Your individual data are confidential. That means information about your personal trips and catches will never be shared. Information from your trips will be combined with at least three other fishermen (on other vessels) when describing a fisheries catch and effort. Fishing locations will be no smaller to 2 square mile blocks and at least three anglers reporting in that location.
The following information was provided by FishSmart. For more best fishing practices visit, www.fishsmart.org. Follows these tips to ensure safe and responsible angling.
|Time is of the essence!||
What are some best fishing practices for fish caught at deep depths?
The following information was provided by FishSmart. For more best fishing practices visit, www.fishsmart.org.
|Assess condition while reeling in fish||Signs of barotrauma include (any or all of the following):
|Return to Depth||
What is Barotrauma?
Fish experience barotrauma, a condition caused by a change in pressure, when a fish is rapidly reeled to the surface. The change in pressure causes air in the swimbladder to expand and prevents the fish from being able to swim back down to the bottom. The inflated swimbladder acts like a “floatie” for children and keeps the fish at the surface. Barotrauma can occur when fish are brought up from depths as shallow as 30 feet. It is most common in fish reeled up from greater than 90 feet and becomes more severe when reeled up from deeper depths. Descending devices can be used to return fish back to the bottom. Signs of barotrauma are displayed in the pictures below.
Hook type can influence the survivorship of released fish because certain hooks types are more likely to hook fish in the jaw. A jaw hooked fish is more likely to survive when released than a fish hooked in the stomach, eye, or gill. Please note:
- Non-offset circle hooks are less likely to cause injury than other hook types.
Non-offset Circle Hook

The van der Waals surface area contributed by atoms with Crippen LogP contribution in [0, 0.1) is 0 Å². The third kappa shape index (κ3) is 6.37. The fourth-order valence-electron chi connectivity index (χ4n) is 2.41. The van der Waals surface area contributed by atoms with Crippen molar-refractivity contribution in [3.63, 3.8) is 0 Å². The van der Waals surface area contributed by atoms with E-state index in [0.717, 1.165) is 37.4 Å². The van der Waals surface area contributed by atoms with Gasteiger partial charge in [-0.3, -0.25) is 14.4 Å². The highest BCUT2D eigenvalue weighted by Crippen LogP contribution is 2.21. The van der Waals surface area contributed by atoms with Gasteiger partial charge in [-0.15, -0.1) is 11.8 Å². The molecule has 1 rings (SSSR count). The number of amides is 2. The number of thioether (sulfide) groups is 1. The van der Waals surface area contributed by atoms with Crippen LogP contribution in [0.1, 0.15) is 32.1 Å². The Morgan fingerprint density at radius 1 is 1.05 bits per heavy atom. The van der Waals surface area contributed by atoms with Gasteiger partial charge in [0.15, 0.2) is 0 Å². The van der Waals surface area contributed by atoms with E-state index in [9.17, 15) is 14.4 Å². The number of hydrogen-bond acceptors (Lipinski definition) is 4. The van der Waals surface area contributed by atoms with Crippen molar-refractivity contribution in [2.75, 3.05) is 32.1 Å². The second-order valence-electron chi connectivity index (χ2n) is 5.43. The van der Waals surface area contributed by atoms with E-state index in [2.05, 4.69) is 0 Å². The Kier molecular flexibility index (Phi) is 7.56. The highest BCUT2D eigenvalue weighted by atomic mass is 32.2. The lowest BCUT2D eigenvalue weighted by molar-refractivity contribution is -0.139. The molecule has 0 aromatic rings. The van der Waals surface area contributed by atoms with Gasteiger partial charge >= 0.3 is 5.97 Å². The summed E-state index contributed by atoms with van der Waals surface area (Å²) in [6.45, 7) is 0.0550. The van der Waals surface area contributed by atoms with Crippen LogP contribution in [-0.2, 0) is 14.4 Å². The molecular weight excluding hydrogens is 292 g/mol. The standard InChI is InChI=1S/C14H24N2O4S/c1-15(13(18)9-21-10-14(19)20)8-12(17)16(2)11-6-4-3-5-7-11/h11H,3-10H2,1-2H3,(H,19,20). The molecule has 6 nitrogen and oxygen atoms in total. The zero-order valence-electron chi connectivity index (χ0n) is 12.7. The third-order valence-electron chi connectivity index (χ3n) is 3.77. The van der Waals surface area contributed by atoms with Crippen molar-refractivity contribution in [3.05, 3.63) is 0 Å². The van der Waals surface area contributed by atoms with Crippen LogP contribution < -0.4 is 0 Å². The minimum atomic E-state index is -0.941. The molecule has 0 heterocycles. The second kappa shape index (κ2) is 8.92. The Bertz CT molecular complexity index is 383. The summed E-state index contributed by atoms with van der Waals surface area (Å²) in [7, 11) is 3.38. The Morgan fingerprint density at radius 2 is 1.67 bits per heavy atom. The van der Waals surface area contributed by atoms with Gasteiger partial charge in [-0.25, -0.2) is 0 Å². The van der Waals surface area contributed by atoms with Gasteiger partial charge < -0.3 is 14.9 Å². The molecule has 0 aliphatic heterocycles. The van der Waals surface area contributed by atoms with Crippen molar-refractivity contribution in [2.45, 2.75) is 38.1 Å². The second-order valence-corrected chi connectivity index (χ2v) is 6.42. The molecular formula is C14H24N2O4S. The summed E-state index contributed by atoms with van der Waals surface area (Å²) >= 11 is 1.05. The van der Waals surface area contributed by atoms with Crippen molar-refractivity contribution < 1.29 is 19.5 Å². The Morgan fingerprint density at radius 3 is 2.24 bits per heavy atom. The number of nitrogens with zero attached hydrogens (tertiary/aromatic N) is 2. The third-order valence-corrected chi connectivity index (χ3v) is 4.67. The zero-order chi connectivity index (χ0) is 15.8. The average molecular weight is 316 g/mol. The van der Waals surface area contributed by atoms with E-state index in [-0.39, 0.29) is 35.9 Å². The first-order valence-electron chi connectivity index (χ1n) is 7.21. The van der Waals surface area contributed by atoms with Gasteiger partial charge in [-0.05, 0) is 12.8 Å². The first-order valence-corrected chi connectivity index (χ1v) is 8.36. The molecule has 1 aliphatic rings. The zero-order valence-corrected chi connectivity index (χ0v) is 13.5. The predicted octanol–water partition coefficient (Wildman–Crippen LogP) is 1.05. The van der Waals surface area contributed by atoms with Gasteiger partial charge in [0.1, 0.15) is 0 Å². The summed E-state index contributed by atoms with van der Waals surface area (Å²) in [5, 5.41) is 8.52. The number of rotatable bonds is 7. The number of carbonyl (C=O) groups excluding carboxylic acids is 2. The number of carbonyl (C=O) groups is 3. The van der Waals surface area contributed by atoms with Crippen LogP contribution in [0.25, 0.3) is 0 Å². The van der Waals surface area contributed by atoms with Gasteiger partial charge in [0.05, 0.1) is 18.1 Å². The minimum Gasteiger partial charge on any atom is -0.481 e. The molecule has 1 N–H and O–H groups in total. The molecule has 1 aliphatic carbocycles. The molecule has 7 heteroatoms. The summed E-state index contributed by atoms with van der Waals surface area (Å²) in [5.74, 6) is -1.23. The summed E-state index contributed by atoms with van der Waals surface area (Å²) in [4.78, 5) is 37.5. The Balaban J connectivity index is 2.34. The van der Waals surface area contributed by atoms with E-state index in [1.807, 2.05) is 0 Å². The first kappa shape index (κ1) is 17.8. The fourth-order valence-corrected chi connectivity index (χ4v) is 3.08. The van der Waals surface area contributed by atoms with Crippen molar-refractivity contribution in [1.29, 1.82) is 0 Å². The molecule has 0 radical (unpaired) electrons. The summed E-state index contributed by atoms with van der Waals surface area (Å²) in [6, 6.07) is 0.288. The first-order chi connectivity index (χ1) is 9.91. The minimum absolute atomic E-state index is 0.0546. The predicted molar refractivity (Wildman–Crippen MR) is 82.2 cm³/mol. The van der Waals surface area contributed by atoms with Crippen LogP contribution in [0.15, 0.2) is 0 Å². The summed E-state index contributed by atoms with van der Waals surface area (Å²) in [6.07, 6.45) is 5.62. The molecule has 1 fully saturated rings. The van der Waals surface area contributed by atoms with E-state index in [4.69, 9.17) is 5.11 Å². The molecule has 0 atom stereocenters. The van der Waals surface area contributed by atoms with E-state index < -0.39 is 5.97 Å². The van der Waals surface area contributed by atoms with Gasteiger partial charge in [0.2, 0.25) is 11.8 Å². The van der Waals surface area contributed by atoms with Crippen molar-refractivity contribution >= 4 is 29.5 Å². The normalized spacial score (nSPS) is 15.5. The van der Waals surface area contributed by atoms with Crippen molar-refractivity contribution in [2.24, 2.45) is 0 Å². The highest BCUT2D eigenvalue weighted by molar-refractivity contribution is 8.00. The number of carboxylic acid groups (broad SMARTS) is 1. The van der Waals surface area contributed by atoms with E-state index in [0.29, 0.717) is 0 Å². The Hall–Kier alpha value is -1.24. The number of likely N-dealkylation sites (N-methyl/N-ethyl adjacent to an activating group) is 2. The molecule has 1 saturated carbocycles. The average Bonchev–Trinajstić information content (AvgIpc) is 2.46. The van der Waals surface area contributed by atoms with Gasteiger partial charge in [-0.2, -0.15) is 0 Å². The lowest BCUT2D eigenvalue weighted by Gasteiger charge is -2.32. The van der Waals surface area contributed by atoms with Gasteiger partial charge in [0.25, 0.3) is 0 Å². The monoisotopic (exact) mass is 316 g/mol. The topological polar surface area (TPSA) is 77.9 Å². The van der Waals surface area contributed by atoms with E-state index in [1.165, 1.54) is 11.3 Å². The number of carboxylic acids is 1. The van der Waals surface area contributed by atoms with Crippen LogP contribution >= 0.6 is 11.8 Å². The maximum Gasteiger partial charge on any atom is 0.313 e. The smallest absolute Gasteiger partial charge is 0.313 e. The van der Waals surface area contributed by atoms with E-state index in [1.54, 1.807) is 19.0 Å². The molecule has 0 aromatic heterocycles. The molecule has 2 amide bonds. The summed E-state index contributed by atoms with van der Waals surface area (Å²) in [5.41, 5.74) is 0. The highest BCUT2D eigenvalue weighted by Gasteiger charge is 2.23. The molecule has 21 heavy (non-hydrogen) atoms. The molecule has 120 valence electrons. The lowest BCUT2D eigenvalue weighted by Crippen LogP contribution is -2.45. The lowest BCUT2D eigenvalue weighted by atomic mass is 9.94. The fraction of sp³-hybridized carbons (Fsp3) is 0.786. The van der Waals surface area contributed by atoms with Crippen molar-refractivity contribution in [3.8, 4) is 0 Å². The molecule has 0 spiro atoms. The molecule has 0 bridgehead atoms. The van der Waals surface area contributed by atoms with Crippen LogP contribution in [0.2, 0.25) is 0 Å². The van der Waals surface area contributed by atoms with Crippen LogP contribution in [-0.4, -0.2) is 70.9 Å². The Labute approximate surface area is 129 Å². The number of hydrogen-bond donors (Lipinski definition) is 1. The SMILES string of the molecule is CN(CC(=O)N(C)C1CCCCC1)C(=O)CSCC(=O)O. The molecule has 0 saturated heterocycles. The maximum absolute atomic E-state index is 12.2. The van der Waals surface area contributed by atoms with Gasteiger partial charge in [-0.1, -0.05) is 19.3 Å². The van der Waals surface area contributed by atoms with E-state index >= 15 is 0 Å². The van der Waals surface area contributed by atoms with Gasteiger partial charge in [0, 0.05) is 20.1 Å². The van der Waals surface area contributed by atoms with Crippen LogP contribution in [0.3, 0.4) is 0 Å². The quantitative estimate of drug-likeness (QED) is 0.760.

Offset J Hook
Hooks were provided by Charleston Angler.
In a study by Bacheler and Buckel (2004), scientists investigated if the type of hook used while fishing impacted the number of grouper caught, the size of grouper, and the number of grouper injured by hooks. The scientists found that when circle hooks were used, injuries from hooks to groupers and other non-target species significantly decreased.
In another study, researchers looked at the amount of red snapper deaths due to hook related injuries. This information was developed by Sauls et al. in 2016 and presented in SEDAR 41. As displayed in the table below, non-offset circle hooks have the lowest chance of potentially lethal hooking.
|Hook-Type||Lip or Jaw||Potentially Lethal Location||Percent Potentially Lethal|
|Other (Kahle, Treble)||19||3||13.6%|
The Hook Location is used to estimate release mortality.
Circle hooks are required when fishing for or possessing snapper grouper species in federal waters north of 28 degrees North. This is approximately located east of Juan Ponce Park in Melbourne Beach, Florida.
The Results are in!
Thank you to all who reported through MyFishCount during the 2017 red snapper mini-season. Overall a total of 360 anglers created MyFishCount member profiles and 341 trips (completed and abandoned) were reported. The figures below summarize the preliminary information collected during the 2017 red snapper mini-season based on MyFishCount reports.